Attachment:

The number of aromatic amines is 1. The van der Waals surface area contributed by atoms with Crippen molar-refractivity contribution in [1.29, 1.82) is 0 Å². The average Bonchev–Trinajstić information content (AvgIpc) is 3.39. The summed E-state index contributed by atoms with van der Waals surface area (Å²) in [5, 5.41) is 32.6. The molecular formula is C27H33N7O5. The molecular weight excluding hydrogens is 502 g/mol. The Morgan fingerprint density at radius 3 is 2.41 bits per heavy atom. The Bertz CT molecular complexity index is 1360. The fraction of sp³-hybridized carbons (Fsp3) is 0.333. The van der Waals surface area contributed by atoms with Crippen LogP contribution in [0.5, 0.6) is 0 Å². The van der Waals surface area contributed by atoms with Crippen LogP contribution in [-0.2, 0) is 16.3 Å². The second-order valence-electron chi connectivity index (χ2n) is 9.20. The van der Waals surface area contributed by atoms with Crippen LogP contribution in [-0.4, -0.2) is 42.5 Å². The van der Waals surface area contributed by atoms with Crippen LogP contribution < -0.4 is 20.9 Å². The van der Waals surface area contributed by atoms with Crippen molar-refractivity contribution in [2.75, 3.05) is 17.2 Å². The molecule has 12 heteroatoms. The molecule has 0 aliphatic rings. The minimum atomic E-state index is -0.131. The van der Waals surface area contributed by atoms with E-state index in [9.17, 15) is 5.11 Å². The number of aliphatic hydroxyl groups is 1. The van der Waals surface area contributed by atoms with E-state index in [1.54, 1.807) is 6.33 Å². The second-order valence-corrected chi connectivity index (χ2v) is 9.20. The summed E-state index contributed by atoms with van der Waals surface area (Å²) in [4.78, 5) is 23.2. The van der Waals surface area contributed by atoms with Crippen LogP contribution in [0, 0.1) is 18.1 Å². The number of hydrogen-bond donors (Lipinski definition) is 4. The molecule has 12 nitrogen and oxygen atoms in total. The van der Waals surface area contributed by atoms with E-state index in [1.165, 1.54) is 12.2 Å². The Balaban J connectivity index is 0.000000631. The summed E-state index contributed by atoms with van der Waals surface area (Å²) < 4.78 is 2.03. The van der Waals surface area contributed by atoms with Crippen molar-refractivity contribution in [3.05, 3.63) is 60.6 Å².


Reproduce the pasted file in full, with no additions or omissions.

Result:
The number of aromatic amines is 1. The van der Waals surface area contributed by atoms with Crippen molar-refractivity contribution in [1.29, 1.82) is 0 Å². The average Bonchev–Trinajstić information content (AvgIpc) is 3.39. The summed E-state index contributed by atoms with van der Waals surface area (Å²) in [5, 5.41) is 32.6. The molecular formula is C27H33N7O5. The molecular weight excluding hydrogens is 502 g/mol. The Morgan fingerprint density at radius 3 is 2.41 bits per heavy atom. The Bertz CT molecular complexity index is 1360. The fraction of sp³-hybridized carbons (Fsp3) is 0.333. The van der Waals surface area contributed by atoms with Crippen LogP contribution in [0.5, 0.6) is 0 Å². The van der Waals surface area contributed by atoms with Crippen LogP contribution in [-0.2, 0) is 16.3 Å². The second-order valence-electron chi connectivity index (χ2n) is 9.20. The van der Waals surface area contributed by atoms with Crippen LogP contribution in [-0.4, -0.2) is 42.5 Å². The van der Waals surface area contributed by atoms with Crippen LogP contribution < -0.4 is 20.9 Å². The van der Waals surface area contributed by atoms with Crippen molar-refractivity contribution in [2.75, 3.05) is 17.2 Å². The molecule has 12 heteroatoms. The molecule has 0 aliphatic rings. The minimum atomic E-state index is -0.131. The van der Waals surface area contributed by atoms with E-state index in [9.17, 15) is 5.11 Å². The number of aliphatic hydroxyl groups is 1. The van der Waals surface area contributed by atoms with E-state index in [1.54, 1.807) is 6.33 Å². The second-order valence-corrected chi connectivity index (χ2v) is 9.20. The summed E-state index contributed by atoms with van der Waals surface area (Å²) in [4.78, 5) is 23.2. The van der Waals surface area contributed by atoms with Crippen LogP contribution in [0, 0.1) is 18.1 Å². The number of hydrogen-bond donors (Lipinski definition) is 4. The molecule has 12 nitrogen and oxygen atoms in total. The van der Waals surface area contributed by atoms with E-state index in [1.165, 1.54) is 12.2 Å². The Balaban J connectivity index is 0.000000631. The summed E-state index contributed by atoms with van der Waals surface area (Å²) < 4.78 is 2.03. The van der Waals surface area contributed by atoms with Crippen molar-refractivity contribution in [3.05, 3.63) is 60.6 Å².